from a rack
Only half an hour to the frontier. Small towns fly past, held for seconds then gone forever. Empty platforms brightly lit, the name boards plastered with snow.
Our compartment is yanked open. Cold and menace flood in. Black leather greatcoats, with snow on the shoulder straps. And our eyes drawn to the pistol holsters. Their faces are impassive; emotionally correct beneath their peaked caps. Finally they salute, and wish us bon voyage. The train clanks across the high girder bridge. A different flag, a different sense of humour, and a different kind of toilet paper. The officials here are raffish and dangerously unpredictable. They squint at my unfamiliar passport, and, worse still, they squint at me. I hold my breath.
the merciful click
of his self-inking stamp
General relief; the journey now begins in earnest.
Time out of life. We have each paid to spend seven hours (and 600 kilometres) in the company of strangers. I take stock of my fellow travellers.
he stares intently
at the speeding darkness
on the edge
he abandons the search
for the last cherry tomato
Rocked and soothed by the clickety-click we each kill our time in our own way. Whether in the pools of subdued light or the patches of darkness, we manage to be somewhere else, in dreams, novels, reverie.
Outside the compartment, tobacco, spirits and scent, the delicate blend varies, with a whiff of urine at the end of each corridor. The coaches are joined by those concertina leather walk-throughs, with their shifting foot plates. A howling moment of exhilaration between each coach.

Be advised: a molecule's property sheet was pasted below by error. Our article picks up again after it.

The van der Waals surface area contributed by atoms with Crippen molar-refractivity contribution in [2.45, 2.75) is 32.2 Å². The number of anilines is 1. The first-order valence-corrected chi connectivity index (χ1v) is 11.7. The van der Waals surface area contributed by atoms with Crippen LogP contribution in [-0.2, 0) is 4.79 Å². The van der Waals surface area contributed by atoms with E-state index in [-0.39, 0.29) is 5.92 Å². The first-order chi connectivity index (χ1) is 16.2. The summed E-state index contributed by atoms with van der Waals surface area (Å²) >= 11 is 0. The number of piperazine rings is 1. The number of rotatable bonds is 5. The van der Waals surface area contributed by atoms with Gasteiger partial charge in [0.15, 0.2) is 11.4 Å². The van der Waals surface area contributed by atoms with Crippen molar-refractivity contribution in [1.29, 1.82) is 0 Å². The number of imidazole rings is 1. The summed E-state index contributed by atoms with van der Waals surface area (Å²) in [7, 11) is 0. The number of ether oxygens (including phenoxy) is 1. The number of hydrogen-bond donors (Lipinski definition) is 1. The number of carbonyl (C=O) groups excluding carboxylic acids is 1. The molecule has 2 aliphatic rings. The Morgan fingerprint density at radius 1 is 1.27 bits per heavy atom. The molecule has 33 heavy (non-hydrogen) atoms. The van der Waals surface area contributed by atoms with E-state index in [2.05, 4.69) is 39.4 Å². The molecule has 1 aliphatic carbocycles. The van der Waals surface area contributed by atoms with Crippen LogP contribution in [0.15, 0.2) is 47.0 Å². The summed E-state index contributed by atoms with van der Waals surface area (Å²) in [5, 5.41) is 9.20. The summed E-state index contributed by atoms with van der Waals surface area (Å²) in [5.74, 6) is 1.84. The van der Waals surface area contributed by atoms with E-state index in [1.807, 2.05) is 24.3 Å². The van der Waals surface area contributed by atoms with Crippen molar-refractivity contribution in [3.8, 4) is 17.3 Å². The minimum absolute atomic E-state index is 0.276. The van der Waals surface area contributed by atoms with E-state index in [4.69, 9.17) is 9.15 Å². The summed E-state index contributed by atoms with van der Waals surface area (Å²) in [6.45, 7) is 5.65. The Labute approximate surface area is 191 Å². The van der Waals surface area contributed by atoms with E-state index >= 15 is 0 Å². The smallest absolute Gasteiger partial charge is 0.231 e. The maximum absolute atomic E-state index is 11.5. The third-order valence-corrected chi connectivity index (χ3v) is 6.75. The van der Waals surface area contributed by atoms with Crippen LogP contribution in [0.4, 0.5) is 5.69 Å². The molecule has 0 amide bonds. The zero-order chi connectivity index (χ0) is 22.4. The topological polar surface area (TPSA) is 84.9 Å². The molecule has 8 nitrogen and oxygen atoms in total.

At the end of the last corridor I find a sign.
A large i
hangs in the air
awaiting the question
The card is suspended next to a compartment in which The Controller is snoring away. A wise old man carrying a fat book under his arm. His loose-leaf timetables for half of Europe contain several lifetimes' imaginative travel. What might a voyager discover, without even having to leave home ?
Now the train slows and squeals to a halt. Ignoring the warning in four languages I open the corridor window. Faint smell of snow and diesel. To left and right, the steel carriages lie curved along an embankment, shining in the moonlight. The orange locomotive is muttering something quietly to itself. A white world of birch woods and little fields.
In the soft light somebody has sidled up. A woman with greying hair and a well-lived, intelligent face. She produces a little tin box, taps it with a varnished finger nail, and takes out two of those brown, loosely packed cigarettes they have here. She smells faintly of nicotine and musk. We stare out together, and then, silently, she smiles and sights her eye along a slender yellow-stained finger:
in his frosty field
the white stallion
She and I have no common language to bring us together other than this moment - the moon, the horse, and a tinkling stream below. She kisses her hand, rests it briefly on my lapel, and slips away.
the fallen moon
broken shards of light
Next morning, in the bustle of the terminus, I catch a glimpse of her again. And of the handcuffs, as she is led away.